Now Gatsby is querying data from all our MarkdownRemarks and passing the information through to the IndexPage to show all our blog previews.

Generating pages from markdown files

As Gatsby serves static websites, all the pages that we want to generate dynamically get created at build-time. Gatsby will run any script held within the gatsby-node.js file on build of the project - this is where we will tell Gatsby to generate our pages.
// gatsby-node.js const path = require(`path`) exports.createPages = async ({ graphql, actions: { createPage } }) => { const { data: { allMarkdownRemark: { edges } } } = await graphql(` { allMarkdownRemark(sort: { fields: [frontmatter___date], order: ASC }) { edges { node { frontmatter { slug } } } } } `) edges.forEach( ({ node: { frontmatter: { slug } } }) => { createPage({ path: slug, component: path.resolve(`./src/templates/BlogPost/BlogPost.jsx`), context: { slug } }) } ) }
We'll now go on to create the actual template component for our actual blog post page that we've used to create a page from.

Create our blog post template

This will be very simple as we'll mostly be showing some parsed HTML. Create a src/templates/BlogPost/BlogPost.jsx file and create a BlogPost component. I've included a snippet below, but you can make this however you like.
// src/templates/BlogPost/BlogPost.jsx import { StaticImage } from 'gatsby-plugin-image' const BlogPost = ({ data: { markdownRemark: { html } }} ) => ( <SiteLayout> ... <div dangerouslySetInnerHTML={{ __html: html }} /> </SiteLayout> ) export default BlogPost // You can also grab any extra fields from the frontmatter that you need export const query = graphql` query ($slug: String!) { markdownRemark(frontmatter: { slug: { eq: $slug } }) { html frontmatter { ... } } } `
The important thing to understand here is that Gatsby is using the gatsby-transformer-remark plugin to transform our markdown file into HTML, which is being passed to our template component and rendered using dangerouslySetInnerHTML={{ __html: html }}.
We now have a main page which queries all the markdown files and displays a preview for each one based on the metadata. When we click on the card, it navigates us to the correct blog post. We also have a page being generated for each blog post which we've written.
Run npm run develop to see your site locally and check that you can see a blog preview which links to your new article.

Deploy to GitHub Pages

We will be using the gh-pages library to help us deploy to GitHub Pages.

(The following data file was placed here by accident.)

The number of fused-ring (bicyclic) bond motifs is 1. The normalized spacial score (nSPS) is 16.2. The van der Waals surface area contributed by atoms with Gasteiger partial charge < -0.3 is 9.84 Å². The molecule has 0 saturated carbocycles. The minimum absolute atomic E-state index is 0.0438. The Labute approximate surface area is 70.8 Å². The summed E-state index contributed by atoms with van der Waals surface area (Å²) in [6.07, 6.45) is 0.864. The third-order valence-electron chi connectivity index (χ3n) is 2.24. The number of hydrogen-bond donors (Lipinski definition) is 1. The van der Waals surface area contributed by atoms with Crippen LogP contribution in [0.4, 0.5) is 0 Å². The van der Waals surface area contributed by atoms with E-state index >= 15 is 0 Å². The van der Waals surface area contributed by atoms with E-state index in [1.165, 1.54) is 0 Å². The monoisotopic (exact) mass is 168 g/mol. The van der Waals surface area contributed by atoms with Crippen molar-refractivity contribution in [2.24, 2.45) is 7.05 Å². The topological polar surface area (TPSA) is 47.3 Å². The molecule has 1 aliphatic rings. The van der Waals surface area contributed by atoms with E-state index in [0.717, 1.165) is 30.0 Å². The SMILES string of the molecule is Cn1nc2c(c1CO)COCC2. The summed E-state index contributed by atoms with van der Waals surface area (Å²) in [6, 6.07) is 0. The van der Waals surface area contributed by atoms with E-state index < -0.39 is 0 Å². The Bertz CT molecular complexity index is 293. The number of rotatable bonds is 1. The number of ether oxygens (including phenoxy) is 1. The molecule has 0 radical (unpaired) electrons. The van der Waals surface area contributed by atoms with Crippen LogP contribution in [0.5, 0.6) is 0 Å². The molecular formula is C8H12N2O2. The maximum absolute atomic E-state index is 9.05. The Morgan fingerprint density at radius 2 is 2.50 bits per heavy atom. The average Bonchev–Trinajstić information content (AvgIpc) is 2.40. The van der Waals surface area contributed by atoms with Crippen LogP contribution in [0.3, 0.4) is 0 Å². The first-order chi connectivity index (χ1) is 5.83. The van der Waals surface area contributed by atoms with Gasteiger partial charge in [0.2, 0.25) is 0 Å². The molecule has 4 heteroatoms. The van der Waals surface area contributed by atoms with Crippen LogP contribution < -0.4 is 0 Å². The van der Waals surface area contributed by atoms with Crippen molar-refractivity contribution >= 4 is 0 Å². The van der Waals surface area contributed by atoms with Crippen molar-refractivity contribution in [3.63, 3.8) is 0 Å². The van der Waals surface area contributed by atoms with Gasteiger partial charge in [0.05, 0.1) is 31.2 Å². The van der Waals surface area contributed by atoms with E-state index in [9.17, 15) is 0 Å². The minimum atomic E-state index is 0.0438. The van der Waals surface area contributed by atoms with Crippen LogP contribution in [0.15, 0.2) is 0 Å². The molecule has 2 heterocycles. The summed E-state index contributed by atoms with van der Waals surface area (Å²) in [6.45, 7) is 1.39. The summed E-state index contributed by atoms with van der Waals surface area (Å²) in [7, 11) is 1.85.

npm install gh-pages --save-dev
Let's add a deploy script to our package.json which we can run every time we want to publish our site.
{ ... "scripts": { "deploy": "gatsby clean && gatsby build --prefix-paths && gh-pages -d public -b gh-pages", ... }, "dependencies": { ... } }
We can now deploy whenever we want by running npm run deploy.
This script clears the project cache and creates a new build. In my gatsby-config.js, I have a path parameter set pathPrefix: '/blog' which sets the path prefix. The script then builds with gh-pages, taking from the public directory that gatsby build created and pushes the result to a branch on the remote called gh-pages.
We can now go to our remote repo on GitHub and should see a new gh-pages branch. Now all we need to do is configure the pages site of the repo. This is done by doing to Settings > Pages in our repo and setting the Source to Branch: gh-pages, /(root).
notion image
After a few minutes your site will be deployed!


After following this article, you should have learned:
  • How to generate a new Gatsby project.
  • How to add and configure Gatsby plugins to customise your site.
  • How to query Gatsby site data through GraphQL.
  • How to dynamically generate pages from a template.
  • How to deploy a Gatsby project to GitHub Pages.
You can use this knowledge to add more pages and plugins to customise the blog to however you like.
If you want a quick-start to your project, you can clone my GitHub repo and customise the styling to your liking. If you don't want to clone the repo but just explore the code, go to the repo and press "." when you're on the website - this will open up a VS Code window to view the code.